This is the first of our new series, In My City. We go behind the scenes with our Featured Chefs to learn more about where they’re from by telling us about one of their favorite restaurants and recreating a signature dish at home.

Forage and Quinoa Salad

 

Sarah Woo from Winner Celebration PartyToday’s In My City guest blogger is Sarah Woo of Winner Celebration Party. Sarah is based out of sunny Los Angeles where she’s a soon-to-be-lawyer, blogger, and world traveller! Considering she’s also a local LA contributor to Serious Eats, she’s the perfect person to help us kick off this series!

 

When NoshOnIt asked me to recreate a dish from my favorite restaurant, I headed straight for Forage in the Silver Lake neighborhood of Los Angeles. Although I live on the opposite end of the city, I occasionally brave the traffic and make the trek east just to have lunch at this place. It’s hard to say whether Forage is my favorite restaurant in LA, but it is a place where I would be happy to eat on a daily basis.

Forage LA Front Picture via Forage Facebook Page

Forage LA Inside Picture via Forage Facebook Page

I love walking in and seeing the day’s fare beautifully arranged behind the glass display case. As its name suggests, Forage proudly sources many of its ingredients from local foragers. The dishes are straightforward, highlighting the natural flavor of the ingredients, and each one is delicious. I mean “Wow, I never knew a salad could taste so good,” not “This is not bad…for a fig” delicious.

Last week, I tried the quinoa salad with navy beans, squash, and urfa biber vinaigrette. The squash had a natural, mellow sweetness, and the vinaigrette gave just the right amount of acidity to each bite. I liked the varied texture of the tiny spirals of quinoa and the tender navy beans, and the generous amount of parsley lightened the entire dish.

In my home rendition, I made a only few minor adjustments.

Whole Butternut Squash and Dried Navy Beans

 

First, I replaced the urfa biber with ground ancho chile purchased from Spice Station, as urfa biber can be hard to find for home cooks.

Dried Ancho Chile Powder from Spice Station

 

I also added finely diced red onion and chopped cilantro for an extra layer of flavor.

Roasted Squash, Onions, and Cilantro

 

The strength of this dish is its versatility and simplicity. If you’re short on time, use canned beans. If you hate cilantro, leave it out. Craving some cheese? Grate a little bit of pecorino or manchego over the top. There are no secret techniques required – just use the best ingredients you can find. You hear that advice all the time, but in a dish like this, it’s all about layering, not manipulating, flavors.

Quinoa Salad with Roasted Squash, Beans, and Ancho Chile Vinaigrette

 

QUINOA SALAD WITH ROASTED SQUASH, BEANS, AND ANCHO CHILE VINAIGRETTE

Inspired by Forage
Serves 4-6 as a main dish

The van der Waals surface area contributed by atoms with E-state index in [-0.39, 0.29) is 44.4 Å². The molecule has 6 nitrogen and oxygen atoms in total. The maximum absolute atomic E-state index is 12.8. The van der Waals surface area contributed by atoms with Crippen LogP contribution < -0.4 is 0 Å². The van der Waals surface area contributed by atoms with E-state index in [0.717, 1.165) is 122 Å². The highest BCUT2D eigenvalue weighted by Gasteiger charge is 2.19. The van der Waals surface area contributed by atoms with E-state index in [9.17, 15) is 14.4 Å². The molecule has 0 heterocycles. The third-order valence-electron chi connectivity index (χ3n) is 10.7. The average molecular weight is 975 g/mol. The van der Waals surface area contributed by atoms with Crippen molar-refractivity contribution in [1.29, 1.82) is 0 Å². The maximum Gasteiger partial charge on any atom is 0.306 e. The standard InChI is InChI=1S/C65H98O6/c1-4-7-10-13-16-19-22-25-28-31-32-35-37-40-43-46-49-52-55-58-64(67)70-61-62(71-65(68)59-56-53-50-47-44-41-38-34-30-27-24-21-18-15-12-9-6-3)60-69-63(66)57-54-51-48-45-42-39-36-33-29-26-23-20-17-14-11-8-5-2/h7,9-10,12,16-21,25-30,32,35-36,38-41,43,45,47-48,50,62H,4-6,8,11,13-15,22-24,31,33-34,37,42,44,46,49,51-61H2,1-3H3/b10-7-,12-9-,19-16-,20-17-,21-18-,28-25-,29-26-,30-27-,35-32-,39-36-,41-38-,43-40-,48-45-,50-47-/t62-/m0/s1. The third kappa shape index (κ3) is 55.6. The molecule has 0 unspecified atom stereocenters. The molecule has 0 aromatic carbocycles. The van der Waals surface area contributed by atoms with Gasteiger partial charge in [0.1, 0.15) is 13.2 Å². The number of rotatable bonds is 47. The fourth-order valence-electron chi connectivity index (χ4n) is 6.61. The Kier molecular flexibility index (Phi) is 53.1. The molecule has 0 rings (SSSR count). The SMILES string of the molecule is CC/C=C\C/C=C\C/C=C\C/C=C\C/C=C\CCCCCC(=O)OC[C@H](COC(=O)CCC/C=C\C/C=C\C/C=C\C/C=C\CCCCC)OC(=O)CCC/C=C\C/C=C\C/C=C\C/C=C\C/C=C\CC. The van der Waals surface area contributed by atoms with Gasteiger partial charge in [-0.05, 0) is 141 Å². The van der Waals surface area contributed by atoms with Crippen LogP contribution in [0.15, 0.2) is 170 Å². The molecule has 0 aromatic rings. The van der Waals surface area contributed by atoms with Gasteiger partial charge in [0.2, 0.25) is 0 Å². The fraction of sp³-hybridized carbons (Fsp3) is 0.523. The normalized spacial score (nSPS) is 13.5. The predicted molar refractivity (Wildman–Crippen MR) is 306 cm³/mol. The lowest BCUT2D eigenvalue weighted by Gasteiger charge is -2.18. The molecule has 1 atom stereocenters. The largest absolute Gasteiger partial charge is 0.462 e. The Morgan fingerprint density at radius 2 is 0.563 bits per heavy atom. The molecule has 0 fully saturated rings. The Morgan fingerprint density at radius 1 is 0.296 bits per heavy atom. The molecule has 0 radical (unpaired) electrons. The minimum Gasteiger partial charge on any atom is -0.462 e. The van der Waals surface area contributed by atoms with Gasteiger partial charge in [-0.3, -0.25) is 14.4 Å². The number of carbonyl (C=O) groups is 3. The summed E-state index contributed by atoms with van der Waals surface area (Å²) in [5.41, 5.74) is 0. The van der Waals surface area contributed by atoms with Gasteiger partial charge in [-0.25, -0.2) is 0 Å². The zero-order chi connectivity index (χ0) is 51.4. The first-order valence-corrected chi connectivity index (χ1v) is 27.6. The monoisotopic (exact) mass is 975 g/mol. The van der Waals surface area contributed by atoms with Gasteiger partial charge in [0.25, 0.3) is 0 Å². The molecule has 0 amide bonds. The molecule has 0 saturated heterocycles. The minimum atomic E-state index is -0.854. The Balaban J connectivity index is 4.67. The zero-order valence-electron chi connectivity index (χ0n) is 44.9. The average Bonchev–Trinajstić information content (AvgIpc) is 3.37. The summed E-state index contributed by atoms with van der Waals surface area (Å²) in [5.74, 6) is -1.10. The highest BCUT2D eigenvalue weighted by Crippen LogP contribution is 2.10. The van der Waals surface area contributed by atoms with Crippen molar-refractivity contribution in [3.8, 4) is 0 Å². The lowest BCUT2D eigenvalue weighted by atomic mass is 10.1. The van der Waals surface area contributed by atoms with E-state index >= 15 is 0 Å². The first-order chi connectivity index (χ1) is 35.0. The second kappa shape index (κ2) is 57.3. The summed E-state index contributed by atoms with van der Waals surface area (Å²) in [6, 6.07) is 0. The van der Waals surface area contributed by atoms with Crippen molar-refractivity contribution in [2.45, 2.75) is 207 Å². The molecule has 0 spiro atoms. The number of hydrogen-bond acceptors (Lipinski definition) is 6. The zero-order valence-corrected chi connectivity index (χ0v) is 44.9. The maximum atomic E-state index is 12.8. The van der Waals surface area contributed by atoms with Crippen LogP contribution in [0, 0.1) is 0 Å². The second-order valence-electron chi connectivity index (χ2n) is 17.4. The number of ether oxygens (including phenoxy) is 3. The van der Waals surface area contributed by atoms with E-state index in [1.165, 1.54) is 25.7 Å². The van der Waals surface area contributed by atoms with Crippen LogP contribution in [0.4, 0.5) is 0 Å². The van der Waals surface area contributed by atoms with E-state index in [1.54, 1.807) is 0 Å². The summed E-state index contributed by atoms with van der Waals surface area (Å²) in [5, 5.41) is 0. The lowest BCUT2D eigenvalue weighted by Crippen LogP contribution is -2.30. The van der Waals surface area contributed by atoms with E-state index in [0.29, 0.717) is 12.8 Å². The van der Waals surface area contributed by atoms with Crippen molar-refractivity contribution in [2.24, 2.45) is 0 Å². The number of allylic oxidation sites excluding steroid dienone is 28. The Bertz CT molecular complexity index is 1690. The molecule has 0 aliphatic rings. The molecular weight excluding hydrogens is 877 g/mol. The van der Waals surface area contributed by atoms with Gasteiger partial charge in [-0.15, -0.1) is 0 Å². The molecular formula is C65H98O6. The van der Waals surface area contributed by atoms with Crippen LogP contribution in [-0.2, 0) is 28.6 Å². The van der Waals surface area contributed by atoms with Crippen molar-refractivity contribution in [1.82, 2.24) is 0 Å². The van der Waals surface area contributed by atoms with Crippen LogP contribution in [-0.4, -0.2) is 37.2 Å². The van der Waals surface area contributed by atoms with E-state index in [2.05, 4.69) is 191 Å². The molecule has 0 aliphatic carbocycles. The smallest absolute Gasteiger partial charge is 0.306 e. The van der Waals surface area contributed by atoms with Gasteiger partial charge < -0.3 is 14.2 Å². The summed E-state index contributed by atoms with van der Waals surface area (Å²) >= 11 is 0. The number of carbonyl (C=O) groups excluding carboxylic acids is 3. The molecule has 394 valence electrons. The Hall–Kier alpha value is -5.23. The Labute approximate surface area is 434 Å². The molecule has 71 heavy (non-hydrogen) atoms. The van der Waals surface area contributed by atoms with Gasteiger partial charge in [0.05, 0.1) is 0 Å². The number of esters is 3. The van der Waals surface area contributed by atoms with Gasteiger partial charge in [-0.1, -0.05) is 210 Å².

Tip: Try the salad for breakfast with a fried egg on top!

INGREDIENTS

1/4-1/2 medium red onion, finely diced
1 cup cooked navy beans (about 1/2 cup dry beans)
3 cups cooked quinoa (about 1 cup uncooked quinoa)
2 cups cubed, roasted butternut squash (about 1/3-1/2 medium butternut squash)
1 cup packed fresh cilantro and flat leaf parsley, roughly chopped
Kosher salt
Freshly ground black pepper

For the Vinaigrette:
6 tablespoons extra virgin olive oil
1-2 tablespoons red wine vinegar
Kosher salt
Freshly ground black pepper
About 1 teaspoon ground ancho chile powder
Juice of 1/2 lemon

INSTRUCTIONS

  1. Sort through the navy beans and remove any discolored beans or stones. Rinse the beans in water. Add the beans to a large saucepan along with 2-3 cups of water. Bring the pot to a boil then lower to a vigorous simmer. Cook the beans for 1-2 hours until tender but not mushy. If the beans become exposed to the air, add more water. When the beans are done, add a few pinches of kosher salt and remove the pot from heat. Let the beans cool, then drain the liquid. Note: You can reuse the liquid when making soup! Also, although many people presoak their beans, I didn’t find this step necessary.
  2. While the beans are cooking, preheat the oven to 400 degrees Fahrenheit. Slice the butternut squash in half lengthwise and remove the seeds. Lay the squash on a baking sheet, cut side up, and season with salt and fat. I used a few pats of unsalted butter. Roast the squash for 25-40 minutes until a fork pierces the squash easily. Remove the squash from the oven and set aside to cool. Once the squash is cool enough to handle with your hands, cut off the skin using a paring knife and cut the squash into small cubes. The exact size is not important, but the pieces should be fairly small.
  3. While the squash is roasting, prepare the other salad components. In a small bowl, whisk together the olive oil, red wine vinegar, and ground ancho chile. Add salt and pepper to taste, and set the vinaigrette aside. Thoroughly wash and dry the cilantro and parsley. Remove the leaves from the stems and give them a rough chop. Finely dice the red onion and set that aside as well.
  4. Rinse the quinoa in a fine mesh sieve then add it to a pot with 1 1/2-2 cups of water. Bring the water to a boil then lower the heat to a simmer. Simmer the quinoa with the lid on for 15 minutes, then turn off the heat and let the quinoa sit for another 10 minutes. Use a fork to break up the quinoa and let it cool a bit.
  5. To assemble the salad, add the beans, squash, cilantro, parsley, red onion, and quinoa to a large bowl. Drizzle about half the vinaigrette over the salad and toss. Taste and, if you want, add more vinaigrette and salt to taste. Finish with freshly ground black pepper and serve.